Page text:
Conchas (shells)

Yeast foaming through the surface of the predough

Yeast foaming through the surface of the predough click to enlarge

Dark golden streaks in gleaming dough let you know it's thoroughly kneaded

Dark golden streaks in gleaming dough let you know it's thoroughly kneaded click to enlarge

Conchas topped and ready for the oven

Conchas topped and ready for the oven click to enlarge

Conchas for tea?  Plain, topped with cocoa powder and topped with raw cane sugar

Conchas for tea? Plain, topped with cocoa powder and topped with raw cane sugar click to enlarge

What I baked today - 23 August 2013

Conchas

Conchas are a traditional, Mexican pan dulce (sweet bread).  They are little sweet buns with a crunchy, crumbly topping baked on to them and they are everywhere. It took me years before I found a good one to buy.  Most bakeries now use margarine and other cheap ingredients and I just could not understand why people went wild for them until I tried a good one. Biting through the topping into a soft, sweet and ever so purfumed bun is heaven BUT they have got to be good.  This recipe is a good place to start!

Ingredients (for 9 buns)

For the dough:

500 g plain (all purpose) white flour
125 g sugar
10 g salt
120 g butter (room temperature, cubed)
4 eggs
2.5 g instant yeast or 5 g active dry yeast or 10 g fresh yeast
100 g full fat milk heated to boiling point and allowed to cool right down again
1/2 teaspoon of ground anise (optional) 


For the topping:


240 g plain (all purpose) flour
125 g icing sugar (confectioners' sugar) or granulated sugar if you like things kind of crunchy
125 g cold butter cut into cubes
1-2 tsp cold water 

Optional:  1-2 tsp cocoa powder

(I ususally make up the topping mix without the cocoa powder and then divide it into two.  I put 1/2 the cocoa powder in to one half of the mixture and blend it in well and leave the other half plain.  That way I have some plain and some chocolate conchas.  Some people use food colouring to dye the topping but I think that's kind of weird looking.  Try it and let me know what you think!)

Method

Heat the milk to just below boiling point and then let it cool down completely. Give it at least an hour to cool.

Measure the flour into a big bowl and make a well in it.  Add the sugar and the yeast and pour over the milk.  Flick flour on top of the well to close it and let it sit for an hour until it gets bubbly.

Crack the eggs into the well and sprinkle the salt and the anise (if using) around the edges of the well and begin to bring the dough together.  Knead it well for 10 minutes and then add the butter.  Knead again for 10-20 minutes.  The butter will melt, you will panic, a lake of dough will form on the counter of in the bowl but don't worry - just keep going.  The flour will absorb all the butter and the dough will turn into a golden yellow blob of extreme stretchiness that resembles chewing gum.

Pop the dough back into the bowl, cover it with cling flim and let it sit on the counter for around 6 hours or until it has at least doubled in size.  Alternatively, you can cover it tightly and pop it in the fridge for 12 - 24 hours.  If you do this the buns will be a bit tougher and sturdier but they will still be delicious and the dough will be easier to shape.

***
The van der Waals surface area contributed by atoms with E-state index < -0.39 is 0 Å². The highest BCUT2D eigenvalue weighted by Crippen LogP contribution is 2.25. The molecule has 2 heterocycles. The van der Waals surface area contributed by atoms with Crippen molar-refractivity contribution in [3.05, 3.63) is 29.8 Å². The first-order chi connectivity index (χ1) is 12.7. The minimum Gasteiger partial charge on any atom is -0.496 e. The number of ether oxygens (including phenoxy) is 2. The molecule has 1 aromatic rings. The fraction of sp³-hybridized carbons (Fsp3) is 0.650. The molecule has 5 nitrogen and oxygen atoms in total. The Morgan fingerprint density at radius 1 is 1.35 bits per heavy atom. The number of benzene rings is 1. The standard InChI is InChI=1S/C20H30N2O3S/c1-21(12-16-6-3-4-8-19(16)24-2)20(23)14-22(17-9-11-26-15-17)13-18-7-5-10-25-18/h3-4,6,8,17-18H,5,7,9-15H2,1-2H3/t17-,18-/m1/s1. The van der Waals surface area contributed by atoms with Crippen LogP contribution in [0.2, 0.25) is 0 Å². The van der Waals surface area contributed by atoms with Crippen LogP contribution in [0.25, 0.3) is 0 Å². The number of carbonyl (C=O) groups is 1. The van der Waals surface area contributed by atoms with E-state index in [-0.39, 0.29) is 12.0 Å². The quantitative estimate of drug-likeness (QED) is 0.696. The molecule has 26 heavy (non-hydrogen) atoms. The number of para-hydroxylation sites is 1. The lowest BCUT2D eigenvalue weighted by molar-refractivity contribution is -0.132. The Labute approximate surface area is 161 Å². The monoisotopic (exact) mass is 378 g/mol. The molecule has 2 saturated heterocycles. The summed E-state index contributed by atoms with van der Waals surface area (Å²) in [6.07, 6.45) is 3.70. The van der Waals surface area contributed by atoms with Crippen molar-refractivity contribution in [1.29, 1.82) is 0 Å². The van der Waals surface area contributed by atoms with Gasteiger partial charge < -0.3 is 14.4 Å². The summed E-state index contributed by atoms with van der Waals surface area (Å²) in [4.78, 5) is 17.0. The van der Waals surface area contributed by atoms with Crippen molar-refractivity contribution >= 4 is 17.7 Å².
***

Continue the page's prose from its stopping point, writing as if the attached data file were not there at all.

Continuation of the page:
Once you have made the dough, make the topping.  Measure the flour and the sugar into a bowl and mix them well.  Add the butter and, with your finger tips, make crumbs.  Add the water and then bring the mixture together into a pastry type dough.  Don't over work it. Cover and pop in the fridge until you are ready to use it.

To shape the conchas:

Pull the dough out of the bowl very gently onto a surface that is lightly floured. Divide the dough into 9 equal pieces (to do this weigh the dough and then divide by 9 to see how much each bun should weigh) roll them all into a tight ball.  (You can click here to see a video on how to make a tight ball.)  Place them on a baking tray that you have lined with non stick parchment paper.  Cover them with a tea towel.  If they are room temperature they will take around 90 minutes to rise before you want to bake them.  If they are cold they will take 2-3 hours.  You are looking for them to double in size.  

Just before you want to bake, pre heat the oven to 220 degrees.  Remove the topping mixture from the fridge and divide it into 9 pieces. Gently flatten each bun to a height of about 2 inches so they are more like hamburger buns than balls. Roll the pieces of topping into balls between your hands to warm them up a bit and then, one by one, flatten them into a discs with a floury rolling pin on a floury surface. The discs should be as big as the surface of the bun - just covering the top - and so they will be about 1/4 cm thick. Paint the tops of the buns with milk (it's an effective glue)and place a disc of topping on each ball. Take the tip of a knife or a razor and and drag it through the topping to create 3-4 lines in the topping. In Mexico you can buy a thing that looks a bit like a cookie cutter but it is specifically for making the lines on a concha.  If you like, you can decorate the tops with cocoa powder or more sugar or brown sugar or even hundreds and thousands.

When the oven is up to temperature, pop the buns in and bake them for 15-20 minutes or so.  Check them a few minutes before to make sure they are not burning.  If they are getting too brown, simply cover them with some non stick parchment paper.  The should sound hollow when they are done.

Let them cool completely on a wire rack and eat them at any time of day with coffee or hot chocolate.  Absoutely wonderful.

If you like this recipe and would like more recipes for buns from around the world, The Book of Buns is available on Amazon.